3M chemist Andy Ouderkirk and his team are world famous for inventing the 3M multilayered mirrored “optical films” that brighten cellphones, laptops and tablets all over the globe.
But getting there was anything but easy.
His team of 12 “was pretty spread out,” said Ouderkirk from his lab office in the drab 3M Building 209 on 3M’s sprawling 400-acre campus in Maplewood.
Teammates working in his 3M Electronics Materials Solutions Division were split up in two buildings, were in other states or in the very same building but separated by long cinder-block hallways that divided offices from the cluttered labs.
That lack of physical proximity made collaboration challenging.
No more, 3M hopes.
Ouderkirk and hundreds of fellow 3M scientists on Friday will pack up their prototypes, optical films, computer models, physics projects and thousands of patent certificates and move to a new home: 3M’s new $150-million, 400,000-square-foot research-and-development building that opens Friday in Maplewood.
The move will bring together up to 700 3M scientists across several divisions now scattered across locations. The new lab building also will serve as a magnet for commercial customers looking for 3M’s help to improve products or launch new ones.
“Collaboration is what this building is all about,” said Ouderkirk two weeks ago as he was taking a peek at his new home. “The cool thing about 3M is you can find a world expert here at any moment. It’s amazing. The new building makes it much easier to work together. We need to be able to talk to one another. We are constantly bouncing ideas off each other.”
The new center “is an investment not only in our own research and development, but also in the state of Minnesota,” said 3M spokeswoman Fanna Haile-Selassie.
3M is holding a grand opening Friday where scientists will showcase their discoveries to business partners and dignitaries, including Gov. Mark Dayton and U.S. Sen. Amy Klobuchar.
The four-story research lab is airy and light-filled. Cubicles, carpets and conference spaces enjoy splashes of aqua, mustard and magenta. The building has minimal walls that are mostly glass.
“It’s pretty cool,” said Maplewood City Manager Melinda Coleman, who toured the research facility a few weeks ago. “The work spaces are more open but then there are places you can go and talk and where you can go and get coffee. They are trying to create a work environment where people can interact.”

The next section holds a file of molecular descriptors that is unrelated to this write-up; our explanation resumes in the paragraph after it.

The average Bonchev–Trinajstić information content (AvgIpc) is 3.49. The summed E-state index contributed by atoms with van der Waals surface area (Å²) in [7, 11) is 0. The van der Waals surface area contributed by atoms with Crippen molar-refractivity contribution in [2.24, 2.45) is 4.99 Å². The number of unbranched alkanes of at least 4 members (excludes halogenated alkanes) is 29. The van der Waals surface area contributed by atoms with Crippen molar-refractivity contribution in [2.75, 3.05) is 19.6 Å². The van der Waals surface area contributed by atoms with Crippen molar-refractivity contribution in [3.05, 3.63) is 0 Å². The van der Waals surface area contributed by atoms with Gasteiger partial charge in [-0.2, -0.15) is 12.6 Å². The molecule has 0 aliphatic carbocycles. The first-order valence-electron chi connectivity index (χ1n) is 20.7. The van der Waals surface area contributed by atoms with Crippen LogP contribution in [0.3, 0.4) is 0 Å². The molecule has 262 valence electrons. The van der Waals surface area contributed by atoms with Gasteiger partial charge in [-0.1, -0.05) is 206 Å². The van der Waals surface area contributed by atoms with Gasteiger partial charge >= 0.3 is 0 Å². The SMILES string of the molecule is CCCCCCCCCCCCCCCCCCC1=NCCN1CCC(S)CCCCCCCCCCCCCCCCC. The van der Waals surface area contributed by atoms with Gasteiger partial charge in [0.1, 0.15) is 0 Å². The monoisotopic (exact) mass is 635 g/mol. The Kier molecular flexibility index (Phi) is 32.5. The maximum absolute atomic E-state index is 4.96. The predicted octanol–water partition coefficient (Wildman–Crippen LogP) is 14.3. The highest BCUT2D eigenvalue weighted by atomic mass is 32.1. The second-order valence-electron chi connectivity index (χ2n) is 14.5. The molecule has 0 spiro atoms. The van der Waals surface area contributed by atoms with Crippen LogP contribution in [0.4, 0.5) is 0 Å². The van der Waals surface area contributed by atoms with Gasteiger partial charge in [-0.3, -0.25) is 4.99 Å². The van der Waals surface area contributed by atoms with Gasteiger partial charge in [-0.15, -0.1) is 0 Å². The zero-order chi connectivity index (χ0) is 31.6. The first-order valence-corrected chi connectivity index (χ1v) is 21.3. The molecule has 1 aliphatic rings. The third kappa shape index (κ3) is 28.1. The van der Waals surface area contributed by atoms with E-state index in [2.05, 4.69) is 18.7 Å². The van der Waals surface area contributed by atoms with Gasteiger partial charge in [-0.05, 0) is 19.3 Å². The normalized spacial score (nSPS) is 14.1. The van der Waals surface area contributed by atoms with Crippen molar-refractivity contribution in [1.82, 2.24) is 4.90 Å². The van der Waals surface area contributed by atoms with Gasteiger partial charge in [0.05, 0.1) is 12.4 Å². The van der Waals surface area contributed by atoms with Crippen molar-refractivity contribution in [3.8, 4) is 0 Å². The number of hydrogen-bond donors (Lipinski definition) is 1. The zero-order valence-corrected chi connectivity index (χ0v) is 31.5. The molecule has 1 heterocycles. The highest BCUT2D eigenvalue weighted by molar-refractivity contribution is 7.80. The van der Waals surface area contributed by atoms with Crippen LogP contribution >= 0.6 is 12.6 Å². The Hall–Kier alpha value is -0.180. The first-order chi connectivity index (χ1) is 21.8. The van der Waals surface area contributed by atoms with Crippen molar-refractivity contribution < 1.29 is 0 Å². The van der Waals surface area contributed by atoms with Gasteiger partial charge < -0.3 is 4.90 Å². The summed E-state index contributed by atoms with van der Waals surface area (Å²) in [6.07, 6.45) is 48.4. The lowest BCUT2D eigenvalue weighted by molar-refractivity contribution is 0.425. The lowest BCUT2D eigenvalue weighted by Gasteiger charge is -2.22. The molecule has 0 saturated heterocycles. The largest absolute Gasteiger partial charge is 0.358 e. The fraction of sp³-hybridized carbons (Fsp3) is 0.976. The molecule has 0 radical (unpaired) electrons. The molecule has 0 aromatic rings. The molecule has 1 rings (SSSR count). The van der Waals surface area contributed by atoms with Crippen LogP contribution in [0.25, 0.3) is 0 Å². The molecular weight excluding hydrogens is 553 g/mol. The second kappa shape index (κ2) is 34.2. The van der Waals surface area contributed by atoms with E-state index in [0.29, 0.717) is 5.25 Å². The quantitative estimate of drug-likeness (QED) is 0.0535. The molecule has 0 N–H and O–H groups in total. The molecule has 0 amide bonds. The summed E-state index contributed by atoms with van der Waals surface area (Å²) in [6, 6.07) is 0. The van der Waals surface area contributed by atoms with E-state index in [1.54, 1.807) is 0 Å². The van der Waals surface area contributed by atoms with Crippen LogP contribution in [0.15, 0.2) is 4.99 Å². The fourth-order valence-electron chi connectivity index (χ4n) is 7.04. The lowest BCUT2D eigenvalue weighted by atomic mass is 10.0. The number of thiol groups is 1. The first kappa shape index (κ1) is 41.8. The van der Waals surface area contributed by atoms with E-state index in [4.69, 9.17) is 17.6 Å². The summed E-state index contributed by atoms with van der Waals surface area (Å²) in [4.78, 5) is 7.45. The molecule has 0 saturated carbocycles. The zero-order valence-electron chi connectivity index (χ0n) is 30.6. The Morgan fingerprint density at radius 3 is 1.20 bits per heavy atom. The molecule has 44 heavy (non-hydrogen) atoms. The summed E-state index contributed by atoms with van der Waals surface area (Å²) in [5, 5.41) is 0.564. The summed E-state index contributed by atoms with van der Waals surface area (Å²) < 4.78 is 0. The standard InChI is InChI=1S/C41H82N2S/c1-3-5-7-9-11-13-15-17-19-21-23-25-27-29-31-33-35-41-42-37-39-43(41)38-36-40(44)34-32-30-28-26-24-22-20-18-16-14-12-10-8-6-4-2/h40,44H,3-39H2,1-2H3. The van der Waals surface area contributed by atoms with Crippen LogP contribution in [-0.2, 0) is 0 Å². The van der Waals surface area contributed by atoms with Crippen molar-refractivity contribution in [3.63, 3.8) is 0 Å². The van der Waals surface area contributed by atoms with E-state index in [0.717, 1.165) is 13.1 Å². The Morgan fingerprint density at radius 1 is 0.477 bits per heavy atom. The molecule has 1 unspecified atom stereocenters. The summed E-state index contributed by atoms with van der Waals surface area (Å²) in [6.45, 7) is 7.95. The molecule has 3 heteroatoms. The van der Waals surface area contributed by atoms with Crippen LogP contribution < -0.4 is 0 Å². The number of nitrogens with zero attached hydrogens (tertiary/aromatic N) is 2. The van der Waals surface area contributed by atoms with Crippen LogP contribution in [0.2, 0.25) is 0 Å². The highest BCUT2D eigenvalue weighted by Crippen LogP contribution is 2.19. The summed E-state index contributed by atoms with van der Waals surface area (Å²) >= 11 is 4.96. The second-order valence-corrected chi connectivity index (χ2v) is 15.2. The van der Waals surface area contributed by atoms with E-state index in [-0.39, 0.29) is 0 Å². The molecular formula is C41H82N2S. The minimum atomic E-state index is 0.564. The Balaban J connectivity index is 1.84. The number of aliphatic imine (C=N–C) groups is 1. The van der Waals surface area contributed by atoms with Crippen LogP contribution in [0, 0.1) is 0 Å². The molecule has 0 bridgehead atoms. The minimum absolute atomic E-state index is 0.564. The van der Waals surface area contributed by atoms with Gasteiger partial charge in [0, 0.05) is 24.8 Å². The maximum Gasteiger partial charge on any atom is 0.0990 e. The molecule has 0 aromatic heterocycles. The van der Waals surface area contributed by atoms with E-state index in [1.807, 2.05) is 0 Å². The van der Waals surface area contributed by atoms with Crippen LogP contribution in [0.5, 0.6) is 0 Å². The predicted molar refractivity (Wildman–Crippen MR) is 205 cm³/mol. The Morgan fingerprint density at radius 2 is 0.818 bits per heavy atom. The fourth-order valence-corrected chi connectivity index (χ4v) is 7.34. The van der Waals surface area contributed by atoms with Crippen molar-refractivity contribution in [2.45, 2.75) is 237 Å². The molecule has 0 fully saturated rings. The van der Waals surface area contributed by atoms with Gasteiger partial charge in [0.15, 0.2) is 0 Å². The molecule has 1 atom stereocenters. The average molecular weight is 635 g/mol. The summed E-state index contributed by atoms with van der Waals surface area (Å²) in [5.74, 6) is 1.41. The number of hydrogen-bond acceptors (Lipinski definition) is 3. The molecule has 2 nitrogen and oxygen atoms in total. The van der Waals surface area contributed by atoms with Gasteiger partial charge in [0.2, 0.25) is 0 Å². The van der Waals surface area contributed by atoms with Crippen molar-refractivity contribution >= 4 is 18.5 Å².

It took three years to plan and build 3M’s new Building 280, and 3M received $9.6 million in local tax increment financing, plus state sales tax relief.
“With this new state-of-the-art research lab employing nearly 700 scientists, 3M will continue developing great new products and attracting even more talent to Minnesota,” Klobuchar said in an e-mail. “The workers at 3M are top-notch innovators.”
Kevin Earley, the Mairs & Power portfolio manager who regularly researches 3M, likes the move.
“As investors, we like to see this R&D investment because it will help drive earnings growth in the future,” he said. “And with it also being a Minnesota company, we like to see them driving growth and creating jobs right here in the local economy.”
The maker of Post-it notes and Scotch tape has moved into several high-tech sectors such as electronics, automotive and health care because of its research capabilities and has grown from $18 billion in revenue in 2003 to more than $30 billion today.
Years ago, 3M bought a optical film technology so Ouderkirk’s team could study its manufacturing techniques. After altering film properties, changing the film’s layers, employing computer modeling and collaborating across 3M divisions, Ouderkirk’s team scored big, creating the better light-brightening film that is used globally today.
Last week, a towering pile of patent certificates, most still in their boxes, stood in a corner of Ouderkirk’s still-packed-up office. Barrels were stuffed with scrolls of his optical films. On his desk sat the motorcycle headlights he redesigned using the mirrored films to reflect more light and reduce the number of motorcycle crashes in Mumbai.
Also on its way to the new building is his latest baby: virtual reality headsets he’s determined to shrink to eyeglass size and weight, so calming virtual landscapes can be part of patients’ pain control treatments.
If they follow the path of his candy bar-sized digital projector, skylight tubes or film-imbedded credit cards, there will be a market for the headsets.
Many have cheered 3M CEO Inge Thulin’s mission to boost 3M’s research profile, an area that sagged 15 years ago in the midst of big cost cuts.
Since 2012, “Thulin challenged the organization to be a little bit more successful in commercializing their R&D efforts and this lab investment speaks to that,” said Earley from Mairs & Power.
Thulin pledged to boost 3M’s R&D spending from 5 percent of sales to 6 percent by 2017, Earley said.
Calling innovation investments like the new lab “a lever,” Thulin recently told Wall Street analysts, “Research and development is the heartbeat of 3M,” Thulin recently told Wall Street analysts. Innovations like the lab are levers.
“It fosters a constant stream of unique and cutting-edge products, which drives organic growth,” he said. “R&D is also a key to sustaining our company’s premium margins and return on invested capital. That is why we continue to invest in R&D. [It] strengthens our ability to leverage insight from both customers and the marketplace.”
A long-held 3M rule allows its scientists to spend 15 percent of their time on a project of their choice and provides the resources to spur creativity. That should eventually lead to innovation and new products like the virtual reality glasses he is working on, Ouderkirk said.
“That’s very much what our group is focused on,” he said.